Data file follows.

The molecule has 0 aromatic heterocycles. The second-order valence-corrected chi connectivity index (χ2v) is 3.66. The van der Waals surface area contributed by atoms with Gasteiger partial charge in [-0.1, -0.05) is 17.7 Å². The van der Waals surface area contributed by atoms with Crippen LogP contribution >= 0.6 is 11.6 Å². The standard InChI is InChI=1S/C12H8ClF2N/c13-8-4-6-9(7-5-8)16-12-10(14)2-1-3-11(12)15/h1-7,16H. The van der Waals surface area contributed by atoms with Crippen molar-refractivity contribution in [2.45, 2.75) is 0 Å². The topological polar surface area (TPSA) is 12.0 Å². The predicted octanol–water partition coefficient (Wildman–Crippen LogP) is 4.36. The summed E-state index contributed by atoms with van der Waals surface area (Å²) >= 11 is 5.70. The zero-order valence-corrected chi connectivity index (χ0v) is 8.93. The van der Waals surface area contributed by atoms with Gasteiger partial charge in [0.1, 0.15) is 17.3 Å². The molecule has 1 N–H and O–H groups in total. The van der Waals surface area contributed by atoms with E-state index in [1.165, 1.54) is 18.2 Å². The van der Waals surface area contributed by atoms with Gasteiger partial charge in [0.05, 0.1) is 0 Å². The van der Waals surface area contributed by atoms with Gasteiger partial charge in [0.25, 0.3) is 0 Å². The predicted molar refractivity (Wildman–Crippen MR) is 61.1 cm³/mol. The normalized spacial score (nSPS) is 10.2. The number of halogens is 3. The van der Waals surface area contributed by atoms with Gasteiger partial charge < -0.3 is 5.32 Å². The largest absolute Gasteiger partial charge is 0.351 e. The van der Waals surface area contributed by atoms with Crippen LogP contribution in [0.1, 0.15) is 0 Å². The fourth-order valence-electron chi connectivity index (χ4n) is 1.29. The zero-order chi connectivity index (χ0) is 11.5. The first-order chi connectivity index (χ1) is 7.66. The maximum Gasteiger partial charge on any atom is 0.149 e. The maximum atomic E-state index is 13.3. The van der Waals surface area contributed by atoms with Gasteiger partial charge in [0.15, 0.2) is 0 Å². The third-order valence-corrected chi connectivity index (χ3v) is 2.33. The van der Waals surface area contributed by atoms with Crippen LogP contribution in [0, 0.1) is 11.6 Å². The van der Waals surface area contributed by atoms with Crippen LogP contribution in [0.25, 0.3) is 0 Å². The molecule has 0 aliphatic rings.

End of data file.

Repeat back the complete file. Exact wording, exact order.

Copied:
The molecule has 0 aromatic heterocycles. The second-order valence-corrected chi connectivity index (χ2v) is 3.66. The van der Waals surface area contributed by atoms with Gasteiger partial charge in [-0.1, -0.05) is 17.7 Å². The van der Waals surface area contributed by atoms with Crippen LogP contribution >= 0.6 is 11.6 Å². The standard InChI is InChI=1S/C12H8ClF2N/c13-8-4-6-9(7-5-8)16-12-10(14)2-1-3-11(12)15/h1-7,16H. The van der Waals surface area contributed by atoms with Crippen molar-refractivity contribution in [2.45, 2.75) is 0 Å². The topological polar surface area (TPSA) is 12.0 Å². The predicted octanol–water partition coefficient (Wildman–Crippen LogP) is 4.36. The summed E-state index contributed by atoms with van der Waals surface area (Å²) >= 11 is 5.70. The zero-order valence-corrected chi connectivity index (χ0v) is 8.93. The van der Waals surface area contributed by atoms with Gasteiger partial charge in [0.1, 0.15) is 17.3 Å². The molecule has 1 N–H and O–H groups in total. The van der Waals surface area contributed by atoms with E-state index in [1.165, 1.54) is 18.2 Å². The van der Waals surface area contributed by atoms with Gasteiger partial charge in [0.05, 0.1) is 0 Å². The van der Waals surface area contributed by atoms with Gasteiger partial charge in [0.25, 0.3) is 0 Å². The predicted molar refractivity (Wildman–Crippen MR) is 61.1 cm³/mol. The normalized spacial score (nSPS) is 10.2. The number of halogens is 3. The van der Waals surface area contributed by atoms with Gasteiger partial charge < -0.3 is 5.32 Å². The largest absolute Gasteiger partial charge is 0.351 e. The van der Waals surface area contributed by atoms with Crippen LogP contribution in [0.1, 0.15) is 0 Å². The fourth-order valence-electron chi connectivity index (χ4n) is 1.29. The zero-order chi connectivity index (χ0) is 11.5. The first-order chi connectivity index (χ1) is 7.66. The maximum Gasteiger partial charge on any atom is 0.149 e. The maximum atomic E-state index is 13.3. The van der Waals surface area contributed by atoms with Gasteiger partial charge in [0.15, 0.2) is 0 Å². The third-order valence-corrected chi connectivity index (χ3v) is 2.33. The van der Waals surface area contributed by atoms with Crippen LogP contribution in [0, 0.1) is 11.6 Å². The van der Waals surface area contributed by atoms with Crippen LogP contribution in [0.25, 0.3) is 0 Å². The molecule has 0 aliphatic rings.